Over the fear of contracting the novel Coronavirus, people all over the globe are taking precautionary measures from maintaining personal hygiene to putting extra efforts in cleaning their houses. Not just that, after studies claimed that the virus can stay alive on items and surfaces for hours to days, people have started sanitising everything bought from outside.
Meanwhile, many fake and misleading information on COVID-19 is also doing the rounds on social media making it difficult for people to identify what's true and what's not.
Should we avoid salads?
A viral message that has surfaced online claims that a Hong Kong medical lab has warned its staff to avoid eating salads as the Coronavirus can stay active on fruits and vegetables for 12 hours. As per the message, they have recommended not to eat fruits and vegetables within 48 hours of purchase and to pour boiling water over them before consuming.
It has to be noted that the US Centers for Disease Control and Prevention (CDC), US Food and Drug Administration and the European Food Safety Authority (EFSA) have earlier said there is no evidence to prove that COVID-19 can be transmitted through food.
However, the Centre for Food Safety in Hong Kong has requested the public to cook food thoroughly and to avoid consuming raw or undercooked animal products. Therefore, the above-mentioned claim can be considered false.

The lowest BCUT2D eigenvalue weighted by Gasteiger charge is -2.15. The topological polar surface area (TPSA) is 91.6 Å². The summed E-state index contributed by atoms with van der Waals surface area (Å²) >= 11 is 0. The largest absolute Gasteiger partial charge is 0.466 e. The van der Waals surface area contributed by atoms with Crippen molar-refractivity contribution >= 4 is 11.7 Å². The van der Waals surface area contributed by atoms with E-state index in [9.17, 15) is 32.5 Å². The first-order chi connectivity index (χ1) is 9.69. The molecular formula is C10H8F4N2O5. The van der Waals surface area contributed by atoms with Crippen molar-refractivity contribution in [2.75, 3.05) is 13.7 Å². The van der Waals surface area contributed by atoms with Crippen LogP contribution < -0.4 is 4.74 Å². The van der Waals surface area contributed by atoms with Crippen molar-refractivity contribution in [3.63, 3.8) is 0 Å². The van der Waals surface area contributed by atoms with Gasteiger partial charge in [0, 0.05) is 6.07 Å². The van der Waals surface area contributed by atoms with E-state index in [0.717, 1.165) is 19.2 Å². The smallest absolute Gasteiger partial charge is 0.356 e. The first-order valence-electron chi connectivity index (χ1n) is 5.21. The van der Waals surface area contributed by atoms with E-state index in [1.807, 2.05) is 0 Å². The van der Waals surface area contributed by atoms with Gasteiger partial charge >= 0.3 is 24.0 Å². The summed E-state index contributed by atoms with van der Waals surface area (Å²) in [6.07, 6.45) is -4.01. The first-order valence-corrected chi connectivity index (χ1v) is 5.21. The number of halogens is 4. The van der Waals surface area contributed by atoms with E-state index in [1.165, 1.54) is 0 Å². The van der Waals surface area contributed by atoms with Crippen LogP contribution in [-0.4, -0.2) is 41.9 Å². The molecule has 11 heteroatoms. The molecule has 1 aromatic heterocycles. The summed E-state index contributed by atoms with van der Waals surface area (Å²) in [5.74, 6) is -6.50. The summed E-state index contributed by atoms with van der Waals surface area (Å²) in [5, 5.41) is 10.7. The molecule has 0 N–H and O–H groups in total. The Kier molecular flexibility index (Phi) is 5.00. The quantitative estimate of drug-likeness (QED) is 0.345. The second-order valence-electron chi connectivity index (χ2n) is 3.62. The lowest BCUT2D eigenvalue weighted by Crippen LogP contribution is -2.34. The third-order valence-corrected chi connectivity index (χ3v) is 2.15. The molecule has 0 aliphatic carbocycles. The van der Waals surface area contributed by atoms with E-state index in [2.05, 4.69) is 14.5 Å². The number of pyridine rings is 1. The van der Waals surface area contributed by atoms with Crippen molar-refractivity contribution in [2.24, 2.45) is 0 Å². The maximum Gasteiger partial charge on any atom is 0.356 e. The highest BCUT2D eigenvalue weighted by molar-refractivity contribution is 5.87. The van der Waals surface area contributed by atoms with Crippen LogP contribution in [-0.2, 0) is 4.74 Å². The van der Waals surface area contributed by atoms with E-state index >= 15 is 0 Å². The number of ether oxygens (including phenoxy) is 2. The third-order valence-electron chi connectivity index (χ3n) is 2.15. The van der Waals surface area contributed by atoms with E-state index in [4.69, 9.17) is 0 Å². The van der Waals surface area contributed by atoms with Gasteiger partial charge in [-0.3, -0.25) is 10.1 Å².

Recent fake claims
Recently, rumours regarding the intake of cabbage and bakery products had also gone viral on social media. Many netizens were seen sharing "the warning message by the World Health Organization (WHO)" against eating these products amid the coronavirus outbreak.
The viral message claimed that the WHO has advised the public to avoid cabbage as COVID-19 can stay in it for over 30 hours. Similarly, the message on stop consuming bakery products as it cannot be washed was also shared with the logo of WHO, to make it more believable.
How to handle food items amid the Coronavirus outbreak?
It has to be noted that the Coronavirus can be transmitted from anyone who is infected with it, be it the grocery delivery person or the shopkeeper. Though experts are of the opinion that the transmission through food is highly unlikely, it is important to sanitise everything (packages) bought from outside by using soap and water or alcohol-based sanitisers. Some experts have also commented that cooked food bought from outside can be microwaved before consuming.